The Talking Tactile Tablet system allows visually impaired individuals to access graphic imagery they otherwise would not be able to enjoy. Instead of using Braille, which the majority of visually impaired people do not read, users hear audio descriptions of each component of an image. Key considerations of the design were ease-of-use, ruggedness, cost and providing a pleasing aesthetic experience, namely how the product feels. The device was kept simple: only one moving part (the hinged frame that holds the tactile sheets in place) and no buttons, switches or even plugs. Although designers did not face the typical visual-centric concerns, the product acquired a kind of Zen-like simplicity normally associated with minimalist high-end design. As the population ages and the number of visually impaired people skyrockets, this system will fill a significant gap in the arsenal of assistive technologies.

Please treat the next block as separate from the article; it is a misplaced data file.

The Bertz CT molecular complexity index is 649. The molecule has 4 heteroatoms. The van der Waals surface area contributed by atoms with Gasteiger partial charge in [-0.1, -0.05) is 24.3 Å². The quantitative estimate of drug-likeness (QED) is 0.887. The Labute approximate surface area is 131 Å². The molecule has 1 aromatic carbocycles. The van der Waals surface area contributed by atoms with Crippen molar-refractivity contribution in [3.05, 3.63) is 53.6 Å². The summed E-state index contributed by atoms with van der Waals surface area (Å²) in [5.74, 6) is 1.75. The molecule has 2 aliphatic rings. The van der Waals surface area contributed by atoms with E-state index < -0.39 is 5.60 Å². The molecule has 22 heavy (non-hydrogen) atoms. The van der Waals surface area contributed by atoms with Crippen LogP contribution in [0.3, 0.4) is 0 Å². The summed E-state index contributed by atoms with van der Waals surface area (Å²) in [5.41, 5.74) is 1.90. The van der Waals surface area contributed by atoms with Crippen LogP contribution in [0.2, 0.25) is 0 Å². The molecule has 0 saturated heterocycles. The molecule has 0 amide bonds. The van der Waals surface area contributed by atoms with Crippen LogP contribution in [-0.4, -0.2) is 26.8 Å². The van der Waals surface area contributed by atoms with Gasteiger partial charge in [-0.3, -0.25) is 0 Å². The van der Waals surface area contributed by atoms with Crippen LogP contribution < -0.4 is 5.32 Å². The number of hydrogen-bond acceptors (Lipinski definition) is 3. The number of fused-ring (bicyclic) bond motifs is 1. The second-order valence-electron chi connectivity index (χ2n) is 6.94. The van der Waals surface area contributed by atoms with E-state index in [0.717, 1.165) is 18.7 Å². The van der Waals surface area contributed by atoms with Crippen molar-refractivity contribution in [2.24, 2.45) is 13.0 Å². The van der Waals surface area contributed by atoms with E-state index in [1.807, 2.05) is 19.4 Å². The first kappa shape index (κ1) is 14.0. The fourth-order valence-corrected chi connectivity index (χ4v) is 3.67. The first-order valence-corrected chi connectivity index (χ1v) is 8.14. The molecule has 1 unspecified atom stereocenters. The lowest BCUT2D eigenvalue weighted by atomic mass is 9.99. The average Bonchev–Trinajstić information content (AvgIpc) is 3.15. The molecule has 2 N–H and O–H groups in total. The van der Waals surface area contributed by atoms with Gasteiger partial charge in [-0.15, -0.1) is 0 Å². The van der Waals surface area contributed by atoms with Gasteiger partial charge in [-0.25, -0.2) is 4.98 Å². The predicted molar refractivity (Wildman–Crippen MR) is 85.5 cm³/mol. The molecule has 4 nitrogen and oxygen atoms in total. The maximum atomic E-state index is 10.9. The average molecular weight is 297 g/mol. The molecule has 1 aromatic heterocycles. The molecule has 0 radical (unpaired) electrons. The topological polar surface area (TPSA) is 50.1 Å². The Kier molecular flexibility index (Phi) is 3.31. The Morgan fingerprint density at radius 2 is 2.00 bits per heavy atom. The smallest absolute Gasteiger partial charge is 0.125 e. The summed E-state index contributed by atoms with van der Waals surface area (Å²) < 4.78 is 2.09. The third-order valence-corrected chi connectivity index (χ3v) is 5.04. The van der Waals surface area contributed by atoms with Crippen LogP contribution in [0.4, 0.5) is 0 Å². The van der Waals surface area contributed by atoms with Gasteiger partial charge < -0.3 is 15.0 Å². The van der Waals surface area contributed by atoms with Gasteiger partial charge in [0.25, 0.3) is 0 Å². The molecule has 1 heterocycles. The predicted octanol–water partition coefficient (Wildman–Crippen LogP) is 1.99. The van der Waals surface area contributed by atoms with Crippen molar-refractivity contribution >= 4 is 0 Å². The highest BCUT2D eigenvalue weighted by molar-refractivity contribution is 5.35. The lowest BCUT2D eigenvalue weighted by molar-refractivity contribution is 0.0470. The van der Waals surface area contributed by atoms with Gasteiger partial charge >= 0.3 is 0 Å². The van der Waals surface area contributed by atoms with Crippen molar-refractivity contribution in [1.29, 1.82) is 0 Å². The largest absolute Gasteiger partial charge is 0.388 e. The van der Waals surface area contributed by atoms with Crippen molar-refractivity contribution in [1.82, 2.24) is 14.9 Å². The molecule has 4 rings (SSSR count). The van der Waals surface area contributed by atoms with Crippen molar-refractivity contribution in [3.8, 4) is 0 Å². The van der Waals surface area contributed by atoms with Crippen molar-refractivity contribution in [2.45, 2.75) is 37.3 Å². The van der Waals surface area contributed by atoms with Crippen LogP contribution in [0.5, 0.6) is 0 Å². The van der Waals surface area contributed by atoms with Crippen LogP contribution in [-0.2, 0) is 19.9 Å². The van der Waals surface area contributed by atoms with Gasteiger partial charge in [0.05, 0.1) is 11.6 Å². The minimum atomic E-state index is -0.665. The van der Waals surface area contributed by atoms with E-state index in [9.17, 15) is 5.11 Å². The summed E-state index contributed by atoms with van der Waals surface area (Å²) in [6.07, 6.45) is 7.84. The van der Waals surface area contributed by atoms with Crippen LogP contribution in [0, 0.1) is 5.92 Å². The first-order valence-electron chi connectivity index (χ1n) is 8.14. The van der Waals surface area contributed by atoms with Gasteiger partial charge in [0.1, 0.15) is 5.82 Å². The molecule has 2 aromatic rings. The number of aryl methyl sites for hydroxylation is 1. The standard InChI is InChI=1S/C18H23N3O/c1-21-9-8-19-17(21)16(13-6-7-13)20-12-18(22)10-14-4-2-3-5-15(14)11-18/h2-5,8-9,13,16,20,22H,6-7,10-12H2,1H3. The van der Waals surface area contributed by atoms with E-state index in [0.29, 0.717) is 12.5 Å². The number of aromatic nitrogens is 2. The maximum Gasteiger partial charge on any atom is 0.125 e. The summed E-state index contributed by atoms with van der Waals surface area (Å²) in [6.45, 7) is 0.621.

“…opens up an entirely new world for the visually impaired.”--Donald Norman, IDSA, co-founder, Nielsen Norman Group
Contact: Steven Landau
Touch Graphics, Inc.
Credit: Touch Graphics, Inc.